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September 6, 2012

17

Changing the Rules – Shareholder Value Exposed

by Jeremy Arnone

Over the last three decades, the dominant mode of corporate economic thinking has been shareholder value.  A reaction to the corporate excesses and wastes of the 70’s and early ’80’s (see the gripping Barbarians at the Gate), this straightforward and seemingly commonsensical theory holds that the primary purpose of a corporation is to maximize the return received by its ‘owners’ – shareholders.

The general appeal of shareholder value is its simplicity:  Shareholder wealth is measured by a company’s stock price; through the collective wisdom of the market, the stock price captures a company’s short-term performance and long-term prospects; management is aligned with shareholders through the use of stock-based incentives; and the free market transforms corporate interest into society’s best interests.  On the surface, an entirely reasonable and logical approach, with the exception that every assumption is in fact false.

In Predictably Irrational, Duke professor Dan Ariely demonstrates that short-term thinking often dominates long-term thinking, even when the latter is more rationale and leaves us better off.  From eating a doughnut to buying an unaffordable car, the benefits of the short-term are clear, while the future costs – health issues, a deferred retirement – are ambiguous, hard to prove, and accumulate over time.  The conclusion is that humans are not the fully informed, highly rational beings assumed by market theory.  Confounded by contradictions, befuddled and bewildered, the only thing predictable about us is our irrationality.  To use Freud’s terminology, our id (the desire for immediate pleasure) dominates the superego (our conscience), despite our ego’s (rational self) best efforts.

We should be skeptical, therefore, of any economic plan that assumes individuals can properly balance the short and long term.  Indeed, the father of classical economics, Alfred Marshall, wrote in 1890 that individuals “act like children who pick the plums out of their pudding to eat them at once.”  Well-known economist, AC Pigou, opined in 1920 that, “Our telescopic faculty is defective.”  No matter how hard we squint, the future won’t come into focus.  And so we focus on what we can see, the short term.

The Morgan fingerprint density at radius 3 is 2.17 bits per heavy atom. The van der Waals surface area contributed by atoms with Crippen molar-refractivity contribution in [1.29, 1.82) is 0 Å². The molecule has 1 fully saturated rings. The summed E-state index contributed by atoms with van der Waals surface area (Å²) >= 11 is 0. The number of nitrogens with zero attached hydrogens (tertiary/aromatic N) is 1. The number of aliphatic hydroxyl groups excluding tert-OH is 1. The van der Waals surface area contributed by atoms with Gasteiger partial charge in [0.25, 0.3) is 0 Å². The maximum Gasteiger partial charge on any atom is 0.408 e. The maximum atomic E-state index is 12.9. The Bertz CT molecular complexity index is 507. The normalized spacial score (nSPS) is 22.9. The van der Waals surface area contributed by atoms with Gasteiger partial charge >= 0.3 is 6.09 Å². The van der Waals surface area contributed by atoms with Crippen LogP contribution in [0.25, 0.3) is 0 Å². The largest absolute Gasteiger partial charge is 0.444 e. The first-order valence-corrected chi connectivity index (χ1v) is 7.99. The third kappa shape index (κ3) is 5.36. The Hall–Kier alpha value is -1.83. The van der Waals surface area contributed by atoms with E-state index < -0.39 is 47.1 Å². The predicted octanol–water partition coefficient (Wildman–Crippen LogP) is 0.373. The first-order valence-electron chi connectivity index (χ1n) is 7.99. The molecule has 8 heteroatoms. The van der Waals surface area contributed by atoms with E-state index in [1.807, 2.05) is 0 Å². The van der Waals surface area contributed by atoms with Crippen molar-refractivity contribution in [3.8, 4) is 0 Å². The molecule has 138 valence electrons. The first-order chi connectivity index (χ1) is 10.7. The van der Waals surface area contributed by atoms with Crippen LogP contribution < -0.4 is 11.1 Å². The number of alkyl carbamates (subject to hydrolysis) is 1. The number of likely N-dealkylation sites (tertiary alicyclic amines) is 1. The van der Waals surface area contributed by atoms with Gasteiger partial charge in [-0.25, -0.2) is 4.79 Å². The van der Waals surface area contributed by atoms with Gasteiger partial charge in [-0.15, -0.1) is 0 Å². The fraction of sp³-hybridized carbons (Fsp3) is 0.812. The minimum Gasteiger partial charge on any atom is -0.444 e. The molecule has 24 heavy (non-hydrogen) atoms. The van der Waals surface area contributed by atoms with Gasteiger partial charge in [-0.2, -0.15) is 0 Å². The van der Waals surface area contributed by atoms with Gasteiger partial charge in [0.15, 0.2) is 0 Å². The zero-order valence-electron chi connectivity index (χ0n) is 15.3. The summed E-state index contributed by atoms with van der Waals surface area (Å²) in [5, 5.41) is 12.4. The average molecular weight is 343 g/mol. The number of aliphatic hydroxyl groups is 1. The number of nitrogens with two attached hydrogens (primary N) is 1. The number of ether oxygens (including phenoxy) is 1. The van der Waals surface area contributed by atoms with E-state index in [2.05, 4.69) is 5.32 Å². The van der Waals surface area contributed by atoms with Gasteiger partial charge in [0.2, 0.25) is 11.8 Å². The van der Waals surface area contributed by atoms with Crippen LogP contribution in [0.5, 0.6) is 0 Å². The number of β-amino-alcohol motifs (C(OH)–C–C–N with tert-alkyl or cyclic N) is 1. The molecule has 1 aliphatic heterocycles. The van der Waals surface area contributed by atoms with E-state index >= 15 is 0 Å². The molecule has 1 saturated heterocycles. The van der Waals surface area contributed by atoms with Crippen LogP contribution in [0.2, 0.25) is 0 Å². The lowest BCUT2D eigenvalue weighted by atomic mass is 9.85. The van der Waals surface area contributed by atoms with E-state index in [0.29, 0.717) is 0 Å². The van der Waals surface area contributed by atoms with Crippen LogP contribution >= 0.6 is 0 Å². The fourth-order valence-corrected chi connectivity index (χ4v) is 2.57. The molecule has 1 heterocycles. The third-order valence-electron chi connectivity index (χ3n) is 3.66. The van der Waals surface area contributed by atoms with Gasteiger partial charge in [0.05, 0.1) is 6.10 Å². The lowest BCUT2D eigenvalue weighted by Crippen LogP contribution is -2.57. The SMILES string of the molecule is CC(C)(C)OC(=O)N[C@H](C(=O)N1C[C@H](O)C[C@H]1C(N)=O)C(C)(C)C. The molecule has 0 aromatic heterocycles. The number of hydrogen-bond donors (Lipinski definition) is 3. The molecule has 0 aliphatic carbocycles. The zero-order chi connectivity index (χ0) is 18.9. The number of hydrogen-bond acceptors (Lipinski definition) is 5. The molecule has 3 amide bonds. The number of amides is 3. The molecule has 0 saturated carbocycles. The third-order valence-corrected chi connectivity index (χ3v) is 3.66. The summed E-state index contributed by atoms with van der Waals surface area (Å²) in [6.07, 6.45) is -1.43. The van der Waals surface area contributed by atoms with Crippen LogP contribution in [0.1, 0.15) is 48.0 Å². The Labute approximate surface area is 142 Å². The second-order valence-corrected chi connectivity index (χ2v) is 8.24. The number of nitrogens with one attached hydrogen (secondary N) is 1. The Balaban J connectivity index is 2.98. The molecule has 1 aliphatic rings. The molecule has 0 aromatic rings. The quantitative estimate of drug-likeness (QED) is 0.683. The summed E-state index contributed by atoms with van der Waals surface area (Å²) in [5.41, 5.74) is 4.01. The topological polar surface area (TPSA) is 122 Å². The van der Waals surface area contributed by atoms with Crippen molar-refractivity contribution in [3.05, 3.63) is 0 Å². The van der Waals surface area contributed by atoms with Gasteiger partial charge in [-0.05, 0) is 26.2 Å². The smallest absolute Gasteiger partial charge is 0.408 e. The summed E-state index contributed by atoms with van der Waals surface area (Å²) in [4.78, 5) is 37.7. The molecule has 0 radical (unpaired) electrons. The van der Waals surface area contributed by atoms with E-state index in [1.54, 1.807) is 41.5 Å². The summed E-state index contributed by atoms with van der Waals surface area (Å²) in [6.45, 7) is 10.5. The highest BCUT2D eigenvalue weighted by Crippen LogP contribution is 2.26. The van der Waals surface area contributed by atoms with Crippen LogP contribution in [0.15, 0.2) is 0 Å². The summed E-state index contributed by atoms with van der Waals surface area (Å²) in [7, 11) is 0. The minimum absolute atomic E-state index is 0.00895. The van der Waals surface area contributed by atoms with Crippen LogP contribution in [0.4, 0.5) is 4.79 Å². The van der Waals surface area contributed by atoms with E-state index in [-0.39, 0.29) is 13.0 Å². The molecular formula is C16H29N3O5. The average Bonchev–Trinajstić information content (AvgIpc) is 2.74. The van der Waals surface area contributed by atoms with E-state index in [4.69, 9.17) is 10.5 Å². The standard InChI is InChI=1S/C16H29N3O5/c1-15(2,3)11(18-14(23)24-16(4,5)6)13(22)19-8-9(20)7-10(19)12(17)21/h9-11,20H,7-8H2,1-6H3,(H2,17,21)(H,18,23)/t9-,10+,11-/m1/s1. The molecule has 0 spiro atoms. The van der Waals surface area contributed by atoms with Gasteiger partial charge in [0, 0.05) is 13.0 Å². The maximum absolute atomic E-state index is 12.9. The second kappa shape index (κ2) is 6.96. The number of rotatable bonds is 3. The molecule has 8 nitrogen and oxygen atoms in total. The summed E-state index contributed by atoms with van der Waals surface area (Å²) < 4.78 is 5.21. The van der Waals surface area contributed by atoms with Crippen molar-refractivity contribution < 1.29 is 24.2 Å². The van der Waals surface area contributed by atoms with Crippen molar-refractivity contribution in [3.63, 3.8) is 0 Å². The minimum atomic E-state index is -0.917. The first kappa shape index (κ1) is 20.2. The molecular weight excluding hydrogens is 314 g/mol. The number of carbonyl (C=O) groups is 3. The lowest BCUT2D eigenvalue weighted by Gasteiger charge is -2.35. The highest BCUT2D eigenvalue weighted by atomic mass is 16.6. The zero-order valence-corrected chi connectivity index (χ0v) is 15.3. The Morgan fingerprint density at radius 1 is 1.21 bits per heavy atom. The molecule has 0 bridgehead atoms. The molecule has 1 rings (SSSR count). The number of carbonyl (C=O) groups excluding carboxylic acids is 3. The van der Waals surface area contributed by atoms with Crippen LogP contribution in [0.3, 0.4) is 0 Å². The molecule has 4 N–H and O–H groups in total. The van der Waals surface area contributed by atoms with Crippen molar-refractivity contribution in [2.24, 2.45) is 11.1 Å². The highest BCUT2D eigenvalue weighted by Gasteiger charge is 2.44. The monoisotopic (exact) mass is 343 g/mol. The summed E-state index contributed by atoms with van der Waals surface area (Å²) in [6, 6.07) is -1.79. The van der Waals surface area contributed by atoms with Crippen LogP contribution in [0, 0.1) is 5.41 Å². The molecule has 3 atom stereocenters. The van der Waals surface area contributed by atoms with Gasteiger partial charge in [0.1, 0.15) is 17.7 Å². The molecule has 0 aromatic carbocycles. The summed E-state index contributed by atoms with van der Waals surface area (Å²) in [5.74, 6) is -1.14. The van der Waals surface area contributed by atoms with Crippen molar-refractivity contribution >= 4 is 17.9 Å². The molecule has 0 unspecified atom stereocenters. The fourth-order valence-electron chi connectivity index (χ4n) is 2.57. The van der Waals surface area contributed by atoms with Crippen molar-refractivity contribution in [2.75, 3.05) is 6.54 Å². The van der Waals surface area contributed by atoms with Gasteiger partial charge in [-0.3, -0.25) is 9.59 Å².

By failing to incorporate these fundamental facts of human nature, shareholder value has led to a seemingly endless string of catastrophes.  From the frenzy of the housing bubble to the encouragement of highly dubious (and continuing) wagers in the financial industry, from extreme inequality of wealth, to BP’s Deepwater Horizon catastrophe, the singular focus on short-term shareholder value has had devastating consequences, not only for society but for shareholders themselves.  As Lynn Stout persuasively argues in The Myth of Shareholder Value:

In the quest to “unlock shareholder value,” management sell key assets, fire loyal employees, and cut back on customer support; drain cash reserves to pay large dividends and repurchase company shares, leveraging firms until they teeter on the brink of insolvency.

But if shareholder value is based on faulty assumptions (see here and here for powerful critiques and prescriptions), and has wrought such devastation, if even “neutron” Jack Welch now calls it “the dumbest idea in the world,” how has it lasted 30 years?  In Hans Christian Andersen’s The Emperor’s New Clothes, two charlatans create a suit of clothes so fine that they are invisible to anyone unworthy.  Though the emperor’s subjects think him mad, they all pretend to appreciate his new clothes; to claim otherwise would announce their unworthiness.  When charlatans set the rules, it’s easier to prolong a farce.

So if the despotic reign of shareholder value is ending, what will take its place?  Some argue that focusing on the customer is the place to start (see here, here, here).  Given what we know about individuals, can we expect them – in their roles as customers – to act in a collectively enlightened, long-term manner?  I have my doubts – for instance, a customer demand for the lowest prices has led in part to many objectionable practices by Wal-Mart, from outsourcing to bribery to below-subsistence wages.  And customers’ insatiable demand for fast, affordable, and tasty food has put a lot of dollars in McDonalds’ pockets while contributing to billions of dollars in medical expenses.

However, I think that individuals are the best focus when they are more fully informed and better organized.  What if we had an impartial scorecard to evaluate companies based on how they treat key constituencies – not just shareholders, but customers, employees, their communities, the environment?  And what if there was a way for us to organize ourselves, to express our satisfaction or dissatisfaction to companies in a way that mattered to them?  It’s unlikely that we as individuals can persuade companies to pursue non-profit motives.  However, it is in our power to control their profits, and hence, their behavior, by deciding whether to patronize them.  All we need is knowledge, a way to combine our influence, and the will to potentially sacrifice our short-term interest (convenience, price, etc.) for a better future for us and our children.  Groupon may fail, but it has unleashed a powerful idea, providing a blueprint for regaining our economic and social equilibrium.

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17 Comments Post a comment
  1. Nancy Xu
    Sep 8 2012

    Didn’t realize how much SV has come under attack from reputable sources. About time, it’s been a disaster. Great links as well, thanks.

    Reply
  2. Melissa Q
    Sep 8 2012